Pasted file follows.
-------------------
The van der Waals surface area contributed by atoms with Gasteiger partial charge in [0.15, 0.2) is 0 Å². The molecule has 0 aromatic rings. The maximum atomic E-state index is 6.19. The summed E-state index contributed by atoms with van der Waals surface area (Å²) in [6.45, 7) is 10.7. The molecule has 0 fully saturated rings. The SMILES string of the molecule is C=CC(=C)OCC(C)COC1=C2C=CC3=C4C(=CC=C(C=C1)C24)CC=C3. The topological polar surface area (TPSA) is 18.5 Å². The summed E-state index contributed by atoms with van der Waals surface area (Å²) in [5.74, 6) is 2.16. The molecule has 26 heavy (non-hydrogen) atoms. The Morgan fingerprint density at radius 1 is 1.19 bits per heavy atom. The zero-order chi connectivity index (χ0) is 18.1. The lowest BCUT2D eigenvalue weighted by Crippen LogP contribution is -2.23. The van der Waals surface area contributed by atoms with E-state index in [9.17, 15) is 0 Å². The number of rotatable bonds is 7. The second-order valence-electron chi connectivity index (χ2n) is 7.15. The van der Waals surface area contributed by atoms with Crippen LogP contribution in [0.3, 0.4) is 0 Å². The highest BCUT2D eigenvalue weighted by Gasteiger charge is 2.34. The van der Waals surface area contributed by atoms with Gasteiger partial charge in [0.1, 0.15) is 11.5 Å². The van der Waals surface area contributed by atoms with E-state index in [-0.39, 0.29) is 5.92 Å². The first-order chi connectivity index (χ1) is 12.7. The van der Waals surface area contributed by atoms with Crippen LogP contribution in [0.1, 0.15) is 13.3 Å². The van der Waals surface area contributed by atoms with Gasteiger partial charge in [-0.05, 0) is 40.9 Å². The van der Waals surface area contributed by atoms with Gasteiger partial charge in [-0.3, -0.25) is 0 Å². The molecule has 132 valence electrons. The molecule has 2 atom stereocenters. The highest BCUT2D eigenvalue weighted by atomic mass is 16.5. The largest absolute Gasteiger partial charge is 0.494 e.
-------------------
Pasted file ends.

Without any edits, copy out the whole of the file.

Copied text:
The van der Waals surface area contributed by atoms with Gasteiger partial charge in [0.15, 0.2) is 0 Å². The molecule has 0 aromatic rings. The maximum atomic E-state index is 6.19. The summed E-state index contributed by atoms with van der Waals surface area (Å²) in [6.45, 7) is 10.7. The molecule has 0 fully saturated rings. The SMILES string of the molecule is C=CC(=C)OCC(C)COC1=C2C=CC3=C4C(=CC=C(C=C1)C24)CC=C3. The topological polar surface area (TPSA) is 18.5 Å². The summed E-state index contributed by atoms with van der Waals surface area (Å²) in [5.74, 6) is 2.16. The molecule has 26 heavy (non-hydrogen) atoms. The Morgan fingerprint density at radius 1 is 1.19 bits per heavy atom. The zero-order chi connectivity index (χ0) is 18.1. The lowest BCUT2D eigenvalue weighted by Crippen LogP contribution is -2.23. The van der Waals surface area contributed by atoms with E-state index in [9.17, 15) is 0 Å². The number of rotatable bonds is 7. The second-order valence-electron chi connectivity index (χ2n) is 7.15. The van der Waals surface area contributed by atoms with Crippen LogP contribution in [0.3, 0.4) is 0 Å². The highest BCUT2D eigenvalue weighted by Gasteiger charge is 2.34. The van der Waals surface area contributed by atoms with Gasteiger partial charge in [0.1, 0.15) is 11.5 Å². The van der Waals surface area contributed by atoms with E-state index in [-0.39, 0.29) is 5.92 Å². The first-order chi connectivity index (χ1) is 12.7. The van der Waals surface area contributed by atoms with Crippen LogP contribution in [0.1, 0.15) is 13.3 Å². The van der Waals surface area contributed by atoms with Gasteiger partial charge in [-0.05, 0) is 40.9 Å². The van der Waals surface area contributed by atoms with Gasteiger partial charge in [-0.3, -0.25) is 0 Å². The molecule has 132 valence electrons. The molecule has 2 atom stereocenters. The highest BCUT2D eigenvalue weighted by atomic mass is 16.5. The largest absolute Gasteiger partial charge is 0.494 e.